This is the South Bank holding the mirror up to the South Bank. Outside the National, the grey stone balustrades stretch along the Thames, with strings of lights looping into the distance, past designer eateries.
And inside the Cottesloe, those selfsame sights are reassembled on stage. Samuel Adamson's new, pain-flecked, metrosexual rom-com - directed by Nicholas Hytner - misses the opportunity of having its characters teasingly hang out at the NT or the Globe. That is slightly surprising since they talk about theatrics and quote chunks of Shakespeare. Still, they all keep crossing paths in the vicinity, wandering between Tooley Street and City Hall.
Rory Kinnear's Simon is a laughable loser yet also a sympathetic singleton having a bad day. He is bunking off work for a hopefully romantic reunion, as he explains to his grandmotherly neighbour, a cranky bit-part actress called May (Margaret Tyzack). He has a lunch date with Patrick, his never-forgotten first love, to whom he lost his virginity, aged 14, on a holiday drama course - to be precise, in the toilets between Acts III and IV of A Midsummer Night's Dream in which Simon was, we later glean, a lousy Puck.
It's only breakfast time and, being a nervously apologetic type in a rude society, Simon is already taking flak from a surly waiter, Michael Legge's Aurek, and a crushingly cool busker. Worse, it turns out Con O'Neill's seedy, sexoholic Patrick - who was a 20-year-old director on that summer course - barely remembers Simon. He has gallingly confused him with his ex-Lysander and is soon leering at Aurek. Simon is then followed and punched by Patrick's fuming rock-chick wife, Toni, who is being pursued, in turn, by the busker.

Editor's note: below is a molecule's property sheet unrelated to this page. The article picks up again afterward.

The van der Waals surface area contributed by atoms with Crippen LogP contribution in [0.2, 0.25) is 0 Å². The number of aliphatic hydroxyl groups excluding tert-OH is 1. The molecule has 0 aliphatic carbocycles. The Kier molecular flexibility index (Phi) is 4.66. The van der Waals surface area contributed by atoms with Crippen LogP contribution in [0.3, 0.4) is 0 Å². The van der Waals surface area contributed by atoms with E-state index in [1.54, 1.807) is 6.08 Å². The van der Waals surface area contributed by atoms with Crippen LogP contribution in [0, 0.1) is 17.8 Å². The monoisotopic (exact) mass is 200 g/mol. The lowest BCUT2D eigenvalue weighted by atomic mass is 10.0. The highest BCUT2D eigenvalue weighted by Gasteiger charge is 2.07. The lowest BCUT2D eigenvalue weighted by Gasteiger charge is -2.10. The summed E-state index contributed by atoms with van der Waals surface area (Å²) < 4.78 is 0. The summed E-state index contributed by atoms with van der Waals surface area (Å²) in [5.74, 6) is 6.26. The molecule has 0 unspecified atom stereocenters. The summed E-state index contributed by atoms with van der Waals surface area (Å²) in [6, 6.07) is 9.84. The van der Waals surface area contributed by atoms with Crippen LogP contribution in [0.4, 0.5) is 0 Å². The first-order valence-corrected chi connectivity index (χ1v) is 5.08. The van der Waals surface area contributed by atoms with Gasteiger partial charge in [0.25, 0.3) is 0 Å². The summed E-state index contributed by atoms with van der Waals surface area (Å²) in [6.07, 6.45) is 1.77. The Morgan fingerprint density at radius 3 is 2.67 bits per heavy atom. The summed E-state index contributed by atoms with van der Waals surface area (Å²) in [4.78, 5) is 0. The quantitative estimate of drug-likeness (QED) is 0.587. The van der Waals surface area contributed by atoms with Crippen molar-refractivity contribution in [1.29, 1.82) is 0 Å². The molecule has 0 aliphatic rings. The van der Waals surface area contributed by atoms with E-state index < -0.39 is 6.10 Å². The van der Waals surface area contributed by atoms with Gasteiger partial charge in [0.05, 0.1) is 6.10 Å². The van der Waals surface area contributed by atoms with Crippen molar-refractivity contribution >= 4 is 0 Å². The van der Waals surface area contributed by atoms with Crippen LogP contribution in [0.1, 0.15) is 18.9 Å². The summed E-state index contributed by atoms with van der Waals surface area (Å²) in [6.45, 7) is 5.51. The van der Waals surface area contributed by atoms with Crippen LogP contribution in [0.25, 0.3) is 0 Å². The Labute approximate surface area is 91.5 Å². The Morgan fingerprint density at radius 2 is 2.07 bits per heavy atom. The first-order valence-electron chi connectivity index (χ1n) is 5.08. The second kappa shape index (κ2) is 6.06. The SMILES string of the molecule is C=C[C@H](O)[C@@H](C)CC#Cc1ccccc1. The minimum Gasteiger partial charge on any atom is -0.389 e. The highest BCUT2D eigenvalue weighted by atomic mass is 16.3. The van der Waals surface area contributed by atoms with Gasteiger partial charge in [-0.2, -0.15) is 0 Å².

In the second half, Adamson doubles back, replaying the day but from different perspectives, showing what a hard time the others were having too, behind and between the previous scenes. The dialogue is sporadically hilarious, especially when Simon gets snarky. Both Kinnear and O'Neill are compulsive viewing, shifting from terrifically awkward small talk to seriously shaken distress. One might also see this as an interesting coupling with Bennett's The History Boys, Hytner's last NT production. Both raise questions about paedophilia, degrees of culpability and of lasting damage caused (or not) - issues also grappled with in David Harrower's Blackbird, currently in the West End.
But really Southwark Fair feels like superficial fare, lightweight, whimsical, drifting towards schmaltz. A somewhat drab and cluttered set - including an architect's model tower block - doesn't help, and some cast members hadn't managed to make their characters 3-D when I saw this production's final preview. Adamson has done some fine adaptations of late - including Pillars of the Community - but there's a present shortage of really good new plays and this is certainly disappointing in a peculiarly thin season at the National.
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